The average, but endearing, Justice League

City Press review

Film: Justice League

Director: Zack Snyder

Starring: Ben Affleck, Gal Gadot

Rating: Three stars

Superhero films are the things of recipe. They need a lead character with an out-of-this-world physical ability and a villain.

The heroes are the owners of a moral compass that bullies them to fight the ills in a town that has a broody name.

Villains aren’t just the bad guy like the ones you find in cops and robbers movies of yore. They’re the monsters that set off the alarms of our own moral compass. We remember the villain. Unfortunately, in Justice League, the villain is forgettable.


Bruce Wayne/Batman (Ben Affleck) and Diana/Wonder Woman (Gal Gadot) recruit Aquaman (Jason Momoa), Cyborg (Ray Fisher) and The Flash (Ezra Miller) to save the planet from a new world order. The heroes must and cannot afford to fear anything. The league must revive a dead Superman so that he can essentially do all the hard graft.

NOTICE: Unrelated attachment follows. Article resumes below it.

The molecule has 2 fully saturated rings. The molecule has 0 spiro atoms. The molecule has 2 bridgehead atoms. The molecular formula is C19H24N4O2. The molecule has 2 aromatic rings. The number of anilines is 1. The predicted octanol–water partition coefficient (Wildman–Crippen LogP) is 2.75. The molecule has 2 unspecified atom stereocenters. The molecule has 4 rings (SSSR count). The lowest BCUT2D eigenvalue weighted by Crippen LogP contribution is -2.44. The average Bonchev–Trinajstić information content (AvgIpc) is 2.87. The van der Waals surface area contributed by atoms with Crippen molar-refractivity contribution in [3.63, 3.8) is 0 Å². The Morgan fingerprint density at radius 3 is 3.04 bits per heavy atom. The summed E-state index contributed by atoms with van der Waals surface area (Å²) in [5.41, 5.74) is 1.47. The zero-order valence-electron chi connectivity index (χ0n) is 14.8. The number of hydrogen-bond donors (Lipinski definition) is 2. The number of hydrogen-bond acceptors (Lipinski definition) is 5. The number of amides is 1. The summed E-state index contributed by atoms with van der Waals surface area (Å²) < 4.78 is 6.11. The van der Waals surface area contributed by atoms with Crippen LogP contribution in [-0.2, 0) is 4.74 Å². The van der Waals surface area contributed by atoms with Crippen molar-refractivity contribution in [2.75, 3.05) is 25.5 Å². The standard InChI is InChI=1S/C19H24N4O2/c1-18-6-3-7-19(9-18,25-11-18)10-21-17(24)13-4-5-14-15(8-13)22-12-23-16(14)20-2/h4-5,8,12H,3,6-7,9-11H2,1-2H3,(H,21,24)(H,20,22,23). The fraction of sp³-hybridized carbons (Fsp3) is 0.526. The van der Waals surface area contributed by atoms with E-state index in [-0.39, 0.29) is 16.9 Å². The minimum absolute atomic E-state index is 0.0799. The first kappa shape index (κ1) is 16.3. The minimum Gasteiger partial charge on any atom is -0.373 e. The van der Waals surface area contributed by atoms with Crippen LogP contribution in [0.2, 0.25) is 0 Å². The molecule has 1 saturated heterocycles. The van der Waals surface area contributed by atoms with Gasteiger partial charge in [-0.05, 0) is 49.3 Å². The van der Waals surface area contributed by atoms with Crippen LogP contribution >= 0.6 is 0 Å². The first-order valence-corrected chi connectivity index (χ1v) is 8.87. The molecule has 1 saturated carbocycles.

The threat of this new world order takes the shape of a larger-than-life ram-looking thing. Try to imagine the symbol for Aries in astrology, add some ugliness, a hammer-sword thing and a voice of evil and there you have it. His threat to damage the planet and become its overlord can be heard from miles away. However, his role in the narrative is a whisper. But we have of course moved past the pages of comic-book history, where the bad dude was a clown or a penguin.

Overall, this highly anticipated DC Comics movie is fun dalliance with the new order of heroism. It takes five fighters to slay a villain these days, instead of one.

The film has a slightly weak narrative and is geared towards wit. Geek laughter filled the theatre every time Flash – a light-hearted, young addition to the genre – made a little joke. It was cute.

Momoa is a great swimmer. And Wonder Woman fights better alone. The characters make the movie lekker to watch.

(Photo: Supplied/City Press)

By using Yahoo you agree that Yahoo and partners may use Cookies for personalisation and other purposes